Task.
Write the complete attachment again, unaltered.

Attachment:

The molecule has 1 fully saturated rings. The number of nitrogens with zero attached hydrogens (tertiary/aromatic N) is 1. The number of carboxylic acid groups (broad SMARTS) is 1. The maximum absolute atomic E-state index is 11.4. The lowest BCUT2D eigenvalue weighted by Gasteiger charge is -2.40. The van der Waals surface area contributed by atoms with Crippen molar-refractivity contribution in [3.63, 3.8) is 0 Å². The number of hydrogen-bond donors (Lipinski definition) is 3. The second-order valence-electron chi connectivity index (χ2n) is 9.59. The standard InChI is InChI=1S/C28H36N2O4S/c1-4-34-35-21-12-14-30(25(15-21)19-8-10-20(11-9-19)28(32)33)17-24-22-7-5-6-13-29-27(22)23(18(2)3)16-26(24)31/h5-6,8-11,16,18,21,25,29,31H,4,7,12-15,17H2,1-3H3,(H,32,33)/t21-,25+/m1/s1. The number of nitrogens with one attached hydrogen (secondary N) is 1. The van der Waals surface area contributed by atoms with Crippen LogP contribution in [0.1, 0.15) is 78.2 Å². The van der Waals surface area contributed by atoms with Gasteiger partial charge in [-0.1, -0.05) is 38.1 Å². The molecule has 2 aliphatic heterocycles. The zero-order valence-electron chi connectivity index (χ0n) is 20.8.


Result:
The molecule has 1 fully saturated rings. The number of nitrogens with zero attached hydrogens (tertiary/aromatic N) is 1. The number of carboxylic acid groups (broad SMARTS) is 1. The maximum absolute atomic E-state index is 11.4. The lowest BCUT2D eigenvalue weighted by Gasteiger charge is -2.40. The van der Waals surface area contributed by atoms with Crippen molar-refractivity contribution in [3.63, 3.8) is 0 Å². The number of hydrogen-bond donors (Lipinski definition) is 3. The second-order valence-electron chi connectivity index (χ2n) is 9.59. The standard InChI is InChI=1S/C28H36N2O4S/c1-4-34-35-21-12-14-30(25(15-21)19-8-10-20(11-9-19)28(32)33)17-24-22-7-5-6-13-29-27(22)23(18(2)3)16-26(24)31/h5-6,8-11,16,18,21,25,29,31H,4,7,12-15,17H2,1-3H3,(H,32,33)/t21-,25+/m1/s1. The number of nitrogens with one attached hydrogen (secondary N) is 1. The van der Waals surface area contributed by atoms with Crippen LogP contribution in [0.1, 0.15) is 78.2 Å². The van der Waals surface area contributed by atoms with Gasteiger partial charge in [-0.1, -0.05) is 38.1 Å². The molecule has 2 aliphatic heterocycles. The zero-order valence-electron chi connectivity index (χ0n) is 20.8.